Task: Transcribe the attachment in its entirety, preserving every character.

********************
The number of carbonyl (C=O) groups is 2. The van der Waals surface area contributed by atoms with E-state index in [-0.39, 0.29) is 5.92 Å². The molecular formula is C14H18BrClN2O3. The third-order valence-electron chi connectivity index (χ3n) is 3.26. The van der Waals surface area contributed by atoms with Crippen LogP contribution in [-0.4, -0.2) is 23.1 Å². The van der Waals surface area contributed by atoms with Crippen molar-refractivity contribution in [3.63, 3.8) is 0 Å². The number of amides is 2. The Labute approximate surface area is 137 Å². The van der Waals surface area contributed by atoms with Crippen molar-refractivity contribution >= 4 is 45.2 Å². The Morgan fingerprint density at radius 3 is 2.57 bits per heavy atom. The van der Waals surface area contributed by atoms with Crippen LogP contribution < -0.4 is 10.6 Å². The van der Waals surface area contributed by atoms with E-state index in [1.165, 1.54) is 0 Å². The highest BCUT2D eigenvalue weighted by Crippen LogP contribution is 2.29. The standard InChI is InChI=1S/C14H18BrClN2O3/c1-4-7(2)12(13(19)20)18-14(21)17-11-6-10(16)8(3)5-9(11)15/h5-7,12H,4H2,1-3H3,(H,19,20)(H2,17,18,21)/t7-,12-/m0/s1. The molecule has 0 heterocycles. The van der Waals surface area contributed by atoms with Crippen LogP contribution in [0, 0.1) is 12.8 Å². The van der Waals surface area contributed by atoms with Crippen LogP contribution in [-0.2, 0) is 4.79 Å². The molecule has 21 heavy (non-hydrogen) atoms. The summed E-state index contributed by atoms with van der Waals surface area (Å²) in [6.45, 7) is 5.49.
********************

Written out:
The number of carbonyl (C=O) groups is 2. The van der Waals surface area contributed by atoms with E-state index in [-0.39, 0.29) is 5.92 Å². The molecular formula is C14H18BrClN2O3. The third-order valence-electron chi connectivity index (χ3n) is 3.26. The van der Waals surface area contributed by atoms with Crippen LogP contribution in [-0.4, -0.2) is 23.1 Å². The van der Waals surface area contributed by atoms with Crippen molar-refractivity contribution in [3.63, 3.8) is 0 Å². The number of amides is 2. The Labute approximate surface area is 137 Å². The van der Waals surface area contributed by atoms with Crippen molar-refractivity contribution >= 4 is 45.2 Å². The Morgan fingerprint density at radius 3 is 2.57 bits per heavy atom. The van der Waals surface area contributed by atoms with Crippen LogP contribution < -0.4 is 10.6 Å². The van der Waals surface area contributed by atoms with E-state index in [1.165, 1.54) is 0 Å². The highest BCUT2D eigenvalue weighted by Crippen LogP contribution is 2.29. The standard InChI is InChI=1S/C14H18BrClN2O3/c1-4-7(2)12(13(19)20)18-14(21)17-11-6-10(16)8(3)5-9(11)15/h5-7,12H,4H2,1-3H3,(H,19,20)(H2,17,18,21)/t7-,12-/m0/s1. The molecule has 0 heterocycles. The van der Waals surface area contributed by atoms with Crippen LogP contribution in [0, 0.1) is 12.8 Å². The van der Waals surface area contributed by atoms with Crippen LogP contribution in [-0.2, 0) is 4.79 Å². The molecule has 21 heavy (non-hydrogen) atoms. The summed E-state index contributed by atoms with van der Waals surface area (Å²) in [6.45, 7) is 5.49.